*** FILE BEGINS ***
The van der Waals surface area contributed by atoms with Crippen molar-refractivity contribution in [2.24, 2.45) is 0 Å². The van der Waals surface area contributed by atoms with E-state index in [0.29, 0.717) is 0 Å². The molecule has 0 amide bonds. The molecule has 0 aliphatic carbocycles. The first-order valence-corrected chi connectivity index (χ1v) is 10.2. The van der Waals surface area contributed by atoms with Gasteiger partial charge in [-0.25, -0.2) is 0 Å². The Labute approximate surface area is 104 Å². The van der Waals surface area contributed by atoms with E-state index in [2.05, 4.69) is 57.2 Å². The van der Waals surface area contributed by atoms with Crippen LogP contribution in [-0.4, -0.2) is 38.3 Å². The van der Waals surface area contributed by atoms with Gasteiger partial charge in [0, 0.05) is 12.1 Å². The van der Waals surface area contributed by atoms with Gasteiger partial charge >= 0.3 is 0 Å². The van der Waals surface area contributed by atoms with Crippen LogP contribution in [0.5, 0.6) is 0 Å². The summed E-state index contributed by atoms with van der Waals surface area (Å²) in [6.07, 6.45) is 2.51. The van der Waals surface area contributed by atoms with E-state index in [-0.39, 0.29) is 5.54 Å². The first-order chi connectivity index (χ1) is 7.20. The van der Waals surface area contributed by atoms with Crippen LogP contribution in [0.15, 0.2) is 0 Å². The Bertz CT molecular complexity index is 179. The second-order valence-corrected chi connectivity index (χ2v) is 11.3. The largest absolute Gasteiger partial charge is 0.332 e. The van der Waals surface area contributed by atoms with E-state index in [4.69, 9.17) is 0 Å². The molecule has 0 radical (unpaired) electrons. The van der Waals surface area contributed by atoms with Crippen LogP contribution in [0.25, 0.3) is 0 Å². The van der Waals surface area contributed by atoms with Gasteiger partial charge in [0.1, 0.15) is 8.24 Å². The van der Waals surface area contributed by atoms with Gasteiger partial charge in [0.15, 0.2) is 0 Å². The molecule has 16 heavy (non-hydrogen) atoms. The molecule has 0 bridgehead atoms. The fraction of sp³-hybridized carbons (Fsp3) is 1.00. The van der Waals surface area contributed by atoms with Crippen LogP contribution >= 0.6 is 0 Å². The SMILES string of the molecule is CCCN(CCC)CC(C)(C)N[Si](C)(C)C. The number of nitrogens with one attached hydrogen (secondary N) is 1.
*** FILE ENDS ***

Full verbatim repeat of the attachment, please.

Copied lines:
The van der Waals surface area contributed by atoms with Crippen molar-refractivity contribution in [2.24, 2.45) is 0 Å². The van der Waals surface area contributed by atoms with E-state index in [0.29, 0.717) is 0 Å². The molecule has 0 amide bonds. The molecule has 0 aliphatic carbocycles. The first-order valence-corrected chi connectivity index (χ1v) is 10.2. The van der Waals surface area contributed by atoms with Gasteiger partial charge in [-0.25, -0.2) is 0 Å². The Labute approximate surface area is 104 Å². The van der Waals surface area contributed by atoms with E-state index in [2.05, 4.69) is 57.2 Å². The van der Waals surface area contributed by atoms with Crippen LogP contribution in [-0.4, -0.2) is 38.3 Å². The van der Waals surface area contributed by atoms with Gasteiger partial charge in [0, 0.05) is 12.1 Å². The van der Waals surface area contributed by atoms with Gasteiger partial charge >= 0.3 is 0 Å². The van der Waals surface area contributed by atoms with Crippen LogP contribution in [0.5, 0.6) is 0 Å². The summed E-state index contributed by atoms with van der Waals surface area (Å²) in [6.07, 6.45) is 2.51. The van der Waals surface area contributed by atoms with E-state index in [-0.39, 0.29) is 5.54 Å². The first-order chi connectivity index (χ1) is 7.20. The van der Waals surface area contributed by atoms with Crippen LogP contribution in [0.15, 0.2) is 0 Å². The Bertz CT molecular complexity index is 179. The second-order valence-corrected chi connectivity index (χ2v) is 11.3. The largest absolute Gasteiger partial charge is 0.332 e. The van der Waals surface area contributed by atoms with E-state index in [4.69, 9.17) is 0 Å². The molecule has 0 radical (unpaired) electrons. The van der Waals surface area contributed by atoms with Crippen LogP contribution in [0.25, 0.3) is 0 Å². The van der Waals surface area contributed by atoms with Gasteiger partial charge in [0.1, 0.15) is 8.24 Å². The van der Waals surface area contributed by atoms with Gasteiger partial charge in [0.15, 0.2) is 0 Å². The molecule has 16 heavy (non-hydrogen) atoms. The molecule has 0 bridgehead atoms. The fraction of sp³-hybridized carbons (Fsp3) is 1.00. The van der Waals surface area contributed by atoms with Crippen LogP contribution >= 0.6 is 0 Å². The SMILES string of the molecule is CCCN(CCC)CC(C)(C)N[Si](C)(C)C. The number of nitrogens with one attached hydrogen (secondary N) is 1.